If there is anything to be learned from the history of American architecture it is that it reflects the American adventure in creativity and inventiveness, and the desire to be unique and expressive. In The Groundbreakers, Charles E. Dagit, Jr. examines pioneering American architects and the historical events and trends that gave rise to their achievements. These architects, the caliber of Frank Lloyd Wright and Frank Gehry, created their own distinct, personal styles, and represented the rich heritages of their specific geographical regions.The American pioneer spirit of individualism is alive and well in the architectural world, and like other American innovations, architecture as practiced in the United States is constantly renewing itself and finding new ways to capture the imagination. This book will be of interest to historians, architects, and students in American studies. Illustrations add dimension to the author's observations.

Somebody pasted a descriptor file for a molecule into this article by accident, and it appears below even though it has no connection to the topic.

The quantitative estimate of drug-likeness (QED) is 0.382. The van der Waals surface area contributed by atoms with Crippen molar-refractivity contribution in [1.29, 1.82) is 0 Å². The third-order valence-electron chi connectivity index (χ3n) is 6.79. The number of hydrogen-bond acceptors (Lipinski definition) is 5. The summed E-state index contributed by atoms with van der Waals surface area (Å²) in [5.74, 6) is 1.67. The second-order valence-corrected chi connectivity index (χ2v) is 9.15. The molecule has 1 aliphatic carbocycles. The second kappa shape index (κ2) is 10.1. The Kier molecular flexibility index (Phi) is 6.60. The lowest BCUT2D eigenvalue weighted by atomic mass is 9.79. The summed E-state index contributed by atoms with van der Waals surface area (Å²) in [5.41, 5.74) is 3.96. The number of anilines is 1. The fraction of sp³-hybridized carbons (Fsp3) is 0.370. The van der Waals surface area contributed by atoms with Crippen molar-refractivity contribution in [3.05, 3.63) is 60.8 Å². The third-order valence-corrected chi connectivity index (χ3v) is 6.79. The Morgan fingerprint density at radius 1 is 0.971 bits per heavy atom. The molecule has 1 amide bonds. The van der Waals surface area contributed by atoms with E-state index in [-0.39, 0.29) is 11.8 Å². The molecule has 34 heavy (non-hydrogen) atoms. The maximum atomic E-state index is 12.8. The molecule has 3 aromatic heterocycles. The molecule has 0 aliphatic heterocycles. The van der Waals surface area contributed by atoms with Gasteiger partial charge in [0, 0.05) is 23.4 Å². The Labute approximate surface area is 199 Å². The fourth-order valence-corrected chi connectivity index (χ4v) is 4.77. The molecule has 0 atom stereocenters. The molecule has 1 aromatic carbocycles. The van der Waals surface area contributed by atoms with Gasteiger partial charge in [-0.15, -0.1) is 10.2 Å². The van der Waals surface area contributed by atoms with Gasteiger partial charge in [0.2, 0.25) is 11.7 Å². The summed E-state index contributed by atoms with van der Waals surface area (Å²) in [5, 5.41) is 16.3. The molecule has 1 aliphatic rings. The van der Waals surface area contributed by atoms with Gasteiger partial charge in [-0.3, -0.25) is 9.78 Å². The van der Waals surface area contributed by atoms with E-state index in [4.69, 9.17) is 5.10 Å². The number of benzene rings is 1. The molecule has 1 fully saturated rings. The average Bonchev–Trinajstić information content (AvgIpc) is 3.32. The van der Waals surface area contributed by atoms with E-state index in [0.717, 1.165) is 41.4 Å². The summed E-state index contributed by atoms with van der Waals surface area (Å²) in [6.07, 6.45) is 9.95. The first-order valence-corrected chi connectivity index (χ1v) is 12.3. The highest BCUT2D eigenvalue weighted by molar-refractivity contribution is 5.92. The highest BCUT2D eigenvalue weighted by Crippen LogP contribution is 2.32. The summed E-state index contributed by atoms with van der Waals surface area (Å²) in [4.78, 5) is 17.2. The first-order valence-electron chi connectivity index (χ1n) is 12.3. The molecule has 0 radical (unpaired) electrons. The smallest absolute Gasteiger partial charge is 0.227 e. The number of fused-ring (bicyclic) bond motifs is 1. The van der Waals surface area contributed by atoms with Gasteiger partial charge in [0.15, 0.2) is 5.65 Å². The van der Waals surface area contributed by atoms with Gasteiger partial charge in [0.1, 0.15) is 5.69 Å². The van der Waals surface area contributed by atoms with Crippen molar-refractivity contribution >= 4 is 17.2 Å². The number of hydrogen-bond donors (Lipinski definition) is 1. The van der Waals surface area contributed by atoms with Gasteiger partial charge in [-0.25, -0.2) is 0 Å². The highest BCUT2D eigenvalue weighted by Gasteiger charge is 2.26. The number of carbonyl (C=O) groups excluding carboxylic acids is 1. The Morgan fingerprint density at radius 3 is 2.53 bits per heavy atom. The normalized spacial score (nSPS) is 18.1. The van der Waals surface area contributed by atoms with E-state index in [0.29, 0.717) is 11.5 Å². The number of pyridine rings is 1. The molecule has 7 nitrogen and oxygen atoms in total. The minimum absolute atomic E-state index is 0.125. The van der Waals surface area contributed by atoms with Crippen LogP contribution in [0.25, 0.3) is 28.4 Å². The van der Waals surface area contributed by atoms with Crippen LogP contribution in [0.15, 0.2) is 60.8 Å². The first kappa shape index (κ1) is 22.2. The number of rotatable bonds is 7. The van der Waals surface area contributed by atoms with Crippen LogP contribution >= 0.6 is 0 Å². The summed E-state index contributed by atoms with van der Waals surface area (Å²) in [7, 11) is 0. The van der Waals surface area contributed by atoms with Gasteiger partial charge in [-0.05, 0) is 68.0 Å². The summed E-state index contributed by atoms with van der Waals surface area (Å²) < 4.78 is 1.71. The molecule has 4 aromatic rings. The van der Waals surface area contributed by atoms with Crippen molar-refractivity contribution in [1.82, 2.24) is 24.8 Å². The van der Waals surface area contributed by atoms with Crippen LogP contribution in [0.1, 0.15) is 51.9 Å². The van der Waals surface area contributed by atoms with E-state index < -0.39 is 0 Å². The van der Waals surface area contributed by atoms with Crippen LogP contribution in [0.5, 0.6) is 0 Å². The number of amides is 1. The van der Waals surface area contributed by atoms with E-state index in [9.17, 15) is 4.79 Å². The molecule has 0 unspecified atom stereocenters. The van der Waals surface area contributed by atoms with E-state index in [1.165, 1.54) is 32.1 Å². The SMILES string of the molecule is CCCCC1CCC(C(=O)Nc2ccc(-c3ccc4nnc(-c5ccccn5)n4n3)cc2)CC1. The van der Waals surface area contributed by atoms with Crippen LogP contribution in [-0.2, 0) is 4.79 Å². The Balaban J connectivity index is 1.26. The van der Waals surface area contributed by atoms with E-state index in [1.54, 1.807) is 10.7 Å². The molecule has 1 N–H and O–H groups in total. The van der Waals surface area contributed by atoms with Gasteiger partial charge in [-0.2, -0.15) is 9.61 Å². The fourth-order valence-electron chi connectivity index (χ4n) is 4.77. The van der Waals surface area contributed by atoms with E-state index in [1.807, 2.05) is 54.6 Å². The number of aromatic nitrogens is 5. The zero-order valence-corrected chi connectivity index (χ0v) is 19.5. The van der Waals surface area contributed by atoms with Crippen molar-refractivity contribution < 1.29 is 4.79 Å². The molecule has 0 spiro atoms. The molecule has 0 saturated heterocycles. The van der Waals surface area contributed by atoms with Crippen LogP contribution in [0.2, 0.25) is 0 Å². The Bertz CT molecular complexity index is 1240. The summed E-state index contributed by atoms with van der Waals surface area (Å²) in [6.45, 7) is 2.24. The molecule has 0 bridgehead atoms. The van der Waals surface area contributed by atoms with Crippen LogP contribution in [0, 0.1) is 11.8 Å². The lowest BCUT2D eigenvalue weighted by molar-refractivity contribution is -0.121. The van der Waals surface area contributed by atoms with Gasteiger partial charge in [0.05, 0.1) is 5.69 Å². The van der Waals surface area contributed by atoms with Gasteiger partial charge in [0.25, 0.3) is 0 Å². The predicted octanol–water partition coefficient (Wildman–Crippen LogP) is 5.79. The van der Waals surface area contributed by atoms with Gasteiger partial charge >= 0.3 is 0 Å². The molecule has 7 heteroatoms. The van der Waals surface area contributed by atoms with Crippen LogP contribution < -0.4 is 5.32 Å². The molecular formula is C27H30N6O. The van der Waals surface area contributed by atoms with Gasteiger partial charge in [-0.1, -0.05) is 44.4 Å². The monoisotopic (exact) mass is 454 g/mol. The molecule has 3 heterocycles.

chapter 1|6 pages

The American Dream

chapter 2|4 pages

Beginnings of American Architecture

chapter 3|17 pages

Early History: Two Colonies, Two Capitals

chapter 11|12 pages

Tulsa, Oil and Cattle, Bruce Goff